Context: It is important to characterize the biological activity of circulating androgenic steroid hormones during the menopausal transition because these appear to impact the metabolic and cardiovascular health risk factors of women. Objective: The objective of the study was to develop and characterize a cell-based bioassay that measures the androgen receptor-mediated signal transduction in serum. Design: This was a clinically relevant experimental study nested in a sample population of a longitudinal cohort study. Setting: The study was conducted at a university laboratory. Methods: A receptor-mediated luciferase expression bioassay based on HEK 293 cells that were stably cotransfected with plasmids containing the human androgen receptor and luciferase gene was developed. In 49 samples from menstruating women aged 42-52 yr, total testosterone (T) and SHBG concentrations were measured by immunoassay; free T concentrations were calculated from the total T and SHBG concentrations. Results: Mean total T concentration of the sample was 1.15 nM (SD 0.46, range 0.57-3.86 nM). The mean bioactive androgen detected was 1.00 nM (SD 0.24, range 0.53-1.60 nM). Calculated free T (mean 0.0156 nM) was significantly lower than the levels of bioactive androgens measured by receptor-mediated bioassay. There was significant positive correlation between bioactive androgen levels and total T values in young women and polycystic ovarian disorder patients, whereas no correlation was found between the two values in middle-aged women. Conclusions: An androgen receptor-mediated bioassay can provide additional information in the evaluation of total bioactive androgens in midlife women. Our data suggest that levels of circulating SHBG may have a significant impact on the levels of total circulating bioavailable androgens.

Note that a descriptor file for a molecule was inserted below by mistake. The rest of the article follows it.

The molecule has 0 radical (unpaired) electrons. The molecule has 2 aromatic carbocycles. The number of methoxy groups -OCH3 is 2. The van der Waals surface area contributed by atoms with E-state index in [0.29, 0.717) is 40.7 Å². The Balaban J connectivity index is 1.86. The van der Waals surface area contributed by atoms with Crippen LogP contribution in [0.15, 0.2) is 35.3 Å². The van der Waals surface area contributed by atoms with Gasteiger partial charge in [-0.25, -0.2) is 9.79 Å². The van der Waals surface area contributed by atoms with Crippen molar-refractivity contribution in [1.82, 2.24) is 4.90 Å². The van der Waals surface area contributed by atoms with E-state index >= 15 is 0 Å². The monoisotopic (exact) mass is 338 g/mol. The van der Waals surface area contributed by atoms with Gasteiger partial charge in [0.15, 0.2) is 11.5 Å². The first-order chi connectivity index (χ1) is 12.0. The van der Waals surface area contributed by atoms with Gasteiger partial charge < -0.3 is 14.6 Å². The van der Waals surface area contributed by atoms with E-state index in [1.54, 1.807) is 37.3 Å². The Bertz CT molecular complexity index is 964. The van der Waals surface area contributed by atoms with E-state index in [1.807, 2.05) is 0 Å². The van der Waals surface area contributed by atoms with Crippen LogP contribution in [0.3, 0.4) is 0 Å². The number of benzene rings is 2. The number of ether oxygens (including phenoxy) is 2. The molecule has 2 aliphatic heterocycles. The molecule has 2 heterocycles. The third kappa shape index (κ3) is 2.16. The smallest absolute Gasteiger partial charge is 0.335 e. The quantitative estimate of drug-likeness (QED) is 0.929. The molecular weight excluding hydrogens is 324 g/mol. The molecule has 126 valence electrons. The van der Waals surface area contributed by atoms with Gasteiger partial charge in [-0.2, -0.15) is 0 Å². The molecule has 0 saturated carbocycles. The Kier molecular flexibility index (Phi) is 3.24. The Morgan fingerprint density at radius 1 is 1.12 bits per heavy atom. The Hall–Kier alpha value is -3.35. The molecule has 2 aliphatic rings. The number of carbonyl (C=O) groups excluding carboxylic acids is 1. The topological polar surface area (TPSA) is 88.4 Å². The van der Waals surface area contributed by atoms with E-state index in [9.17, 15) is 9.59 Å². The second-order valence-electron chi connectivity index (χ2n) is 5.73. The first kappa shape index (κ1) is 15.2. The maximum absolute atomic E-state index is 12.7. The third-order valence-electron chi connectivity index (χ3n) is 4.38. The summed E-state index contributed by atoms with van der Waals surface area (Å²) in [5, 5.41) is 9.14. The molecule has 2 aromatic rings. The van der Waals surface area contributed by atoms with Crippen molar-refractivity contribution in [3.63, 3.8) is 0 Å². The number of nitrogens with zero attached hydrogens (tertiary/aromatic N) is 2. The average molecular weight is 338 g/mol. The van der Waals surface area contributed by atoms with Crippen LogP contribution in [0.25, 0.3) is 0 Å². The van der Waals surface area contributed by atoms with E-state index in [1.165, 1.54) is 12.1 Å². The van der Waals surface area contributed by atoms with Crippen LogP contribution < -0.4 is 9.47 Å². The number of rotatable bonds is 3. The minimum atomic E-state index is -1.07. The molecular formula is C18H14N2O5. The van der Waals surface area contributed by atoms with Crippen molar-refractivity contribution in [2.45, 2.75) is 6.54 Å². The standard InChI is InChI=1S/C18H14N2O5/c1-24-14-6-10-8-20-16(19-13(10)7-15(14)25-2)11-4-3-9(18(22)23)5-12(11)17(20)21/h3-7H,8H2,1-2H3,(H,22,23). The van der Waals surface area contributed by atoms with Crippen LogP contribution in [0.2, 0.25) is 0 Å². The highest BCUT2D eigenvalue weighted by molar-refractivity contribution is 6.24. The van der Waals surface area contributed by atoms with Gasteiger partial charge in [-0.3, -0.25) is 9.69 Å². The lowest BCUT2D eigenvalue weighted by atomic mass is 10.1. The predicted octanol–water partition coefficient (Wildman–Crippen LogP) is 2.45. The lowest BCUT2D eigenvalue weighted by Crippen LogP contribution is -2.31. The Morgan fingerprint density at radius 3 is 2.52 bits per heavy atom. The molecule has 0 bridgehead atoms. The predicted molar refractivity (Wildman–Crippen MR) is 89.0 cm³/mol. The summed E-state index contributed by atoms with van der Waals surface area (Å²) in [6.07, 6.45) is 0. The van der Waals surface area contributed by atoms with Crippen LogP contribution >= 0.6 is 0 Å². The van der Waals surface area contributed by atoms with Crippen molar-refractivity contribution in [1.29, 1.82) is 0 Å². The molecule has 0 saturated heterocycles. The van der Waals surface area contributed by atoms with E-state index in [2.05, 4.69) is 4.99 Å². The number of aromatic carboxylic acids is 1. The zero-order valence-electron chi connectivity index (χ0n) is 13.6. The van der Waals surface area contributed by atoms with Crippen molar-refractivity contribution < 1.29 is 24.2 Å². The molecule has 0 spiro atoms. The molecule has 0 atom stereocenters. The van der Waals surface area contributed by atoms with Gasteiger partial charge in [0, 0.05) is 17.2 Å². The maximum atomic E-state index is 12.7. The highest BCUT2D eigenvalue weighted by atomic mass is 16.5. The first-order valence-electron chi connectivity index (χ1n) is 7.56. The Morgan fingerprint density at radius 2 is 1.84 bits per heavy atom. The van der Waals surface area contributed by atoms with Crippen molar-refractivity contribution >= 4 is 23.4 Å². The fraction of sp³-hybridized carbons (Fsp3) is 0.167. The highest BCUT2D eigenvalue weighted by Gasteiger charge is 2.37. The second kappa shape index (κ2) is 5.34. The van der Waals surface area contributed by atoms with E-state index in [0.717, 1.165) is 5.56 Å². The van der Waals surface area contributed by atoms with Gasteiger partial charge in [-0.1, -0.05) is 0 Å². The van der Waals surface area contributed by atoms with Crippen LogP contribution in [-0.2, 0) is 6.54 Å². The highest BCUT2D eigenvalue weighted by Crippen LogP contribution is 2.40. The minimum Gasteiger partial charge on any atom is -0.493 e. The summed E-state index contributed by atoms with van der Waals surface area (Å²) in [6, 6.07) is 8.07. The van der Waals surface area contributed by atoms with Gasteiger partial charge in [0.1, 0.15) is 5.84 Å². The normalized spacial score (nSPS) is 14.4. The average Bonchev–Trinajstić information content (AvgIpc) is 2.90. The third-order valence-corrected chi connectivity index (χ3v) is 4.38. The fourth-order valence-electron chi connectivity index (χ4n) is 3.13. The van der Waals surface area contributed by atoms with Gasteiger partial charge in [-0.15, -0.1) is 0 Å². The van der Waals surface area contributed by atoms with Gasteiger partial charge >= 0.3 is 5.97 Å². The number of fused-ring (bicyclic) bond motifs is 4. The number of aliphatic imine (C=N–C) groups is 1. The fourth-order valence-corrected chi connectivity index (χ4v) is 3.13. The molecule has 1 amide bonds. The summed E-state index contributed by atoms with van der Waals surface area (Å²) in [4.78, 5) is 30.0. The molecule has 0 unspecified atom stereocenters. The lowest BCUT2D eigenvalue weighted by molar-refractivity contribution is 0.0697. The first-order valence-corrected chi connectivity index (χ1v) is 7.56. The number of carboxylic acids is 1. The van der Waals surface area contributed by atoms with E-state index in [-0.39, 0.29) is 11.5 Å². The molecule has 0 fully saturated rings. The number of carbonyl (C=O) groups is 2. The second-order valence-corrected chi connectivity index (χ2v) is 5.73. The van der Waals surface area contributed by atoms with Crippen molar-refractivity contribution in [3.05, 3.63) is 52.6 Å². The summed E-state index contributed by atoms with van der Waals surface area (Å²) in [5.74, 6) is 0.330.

ASJC Scopus subject areas
- Endocrinology, Diabetes and Metabolism